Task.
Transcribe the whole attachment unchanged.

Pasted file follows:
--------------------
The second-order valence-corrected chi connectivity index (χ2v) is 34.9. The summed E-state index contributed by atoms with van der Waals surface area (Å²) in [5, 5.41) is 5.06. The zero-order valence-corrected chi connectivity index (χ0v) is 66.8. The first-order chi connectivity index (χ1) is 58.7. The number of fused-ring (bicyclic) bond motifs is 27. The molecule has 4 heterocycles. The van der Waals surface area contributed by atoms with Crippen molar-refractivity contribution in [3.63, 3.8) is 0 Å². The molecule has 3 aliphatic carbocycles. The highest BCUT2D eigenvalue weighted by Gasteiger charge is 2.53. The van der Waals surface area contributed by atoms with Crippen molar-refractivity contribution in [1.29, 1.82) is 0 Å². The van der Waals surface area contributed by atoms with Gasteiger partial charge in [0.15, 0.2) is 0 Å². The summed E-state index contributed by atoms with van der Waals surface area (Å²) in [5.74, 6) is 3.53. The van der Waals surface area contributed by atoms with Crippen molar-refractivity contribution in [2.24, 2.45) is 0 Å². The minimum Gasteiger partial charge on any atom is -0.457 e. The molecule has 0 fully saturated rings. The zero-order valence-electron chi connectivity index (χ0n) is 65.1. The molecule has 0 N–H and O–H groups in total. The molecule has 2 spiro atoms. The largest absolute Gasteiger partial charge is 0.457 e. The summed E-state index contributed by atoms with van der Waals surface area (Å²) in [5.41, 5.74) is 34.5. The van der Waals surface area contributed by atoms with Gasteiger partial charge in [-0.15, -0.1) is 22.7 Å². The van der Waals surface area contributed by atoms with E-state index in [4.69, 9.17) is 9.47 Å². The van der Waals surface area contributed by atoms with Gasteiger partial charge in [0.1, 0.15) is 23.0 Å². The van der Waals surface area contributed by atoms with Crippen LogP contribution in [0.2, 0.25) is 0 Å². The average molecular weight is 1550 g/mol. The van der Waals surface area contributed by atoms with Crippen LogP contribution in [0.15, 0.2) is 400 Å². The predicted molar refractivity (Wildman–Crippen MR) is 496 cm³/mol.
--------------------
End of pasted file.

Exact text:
The second-order valence-corrected chi connectivity index (χ2v) is 34.9. The summed E-state index contributed by atoms with van der Waals surface area (Å²) in [5, 5.41) is 5.06. The zero-order valence-corrected chi connectivity index (χ0v) is 66.8. The first-order chi connectivity index (χ1) is 58.7. The number of fused-ring (bicyclic) bond motifs is 27. The molecule has 4 heterocycles. The van der Waals surface area contributed by atoms with Crippen molar-refractivity contribution in [3.63, 3.8) is 0 Å². The molecule has 3 aliphatic carbocycles. The highest BCUT2D eigenvalue weighted by Gasteiger charge is 2.53. The van der Waals surface area contributed by atoms with Crippen molar-refractivity contribution in [1.29, 1.82) is 0 Å². The van der Waals surface area contributed by atoms with Gasteiger partial charge in [0.15, 0.2) is 0 Å². The summed E-state index contributed by atoms with van der Waals surface area (Å²) in [5.74, 6) is 3.53. The van der Waals surface area contributed by atoms with Crippen molar-refractivity contribution in [2.24, 2.45) is 0 Å². The minimum Gasteiger partial charge on any atom is -0.457 e. The molecule has 0 fully saturated rings. The zero-order valence-electron chi connectivity index (χ0n) is 65.1. The molecule has 0 N–H and O–H groups in total. The molecule has 2 spiro atoms. The largest absolute Gasteiger partial charge is 0.457 e. The summed E-state index contributed by atoms with van der Waals surface area (Å²) in [5.41, 5.74) is 34.5. The van der Waals surface area contributed by atoms with Gasteiger partial charge in [-0.15, -0.1) is 22.7 Å². The van der Waals surface area contributed by atoms with E-state index in [4.69, 9.17) is 9.47 Å². The van der Waals surface area contributed by atoms with Gasteiger partial charge in [0.1, 0.15) is 23.0 Å². The van der Waals surface area contributed by atoms with Crippen LogP contribution in [0.2, 0.25) is 0 Å². The average molecular weight is 1550 g/mol. The van der Waals surface area contributed by atoms with Crippen LogP contribution in [0.15, 0.2) is 400 Å². The predicted molar refractivity (Wildman–Crippen MR) is 496 cm³/mol.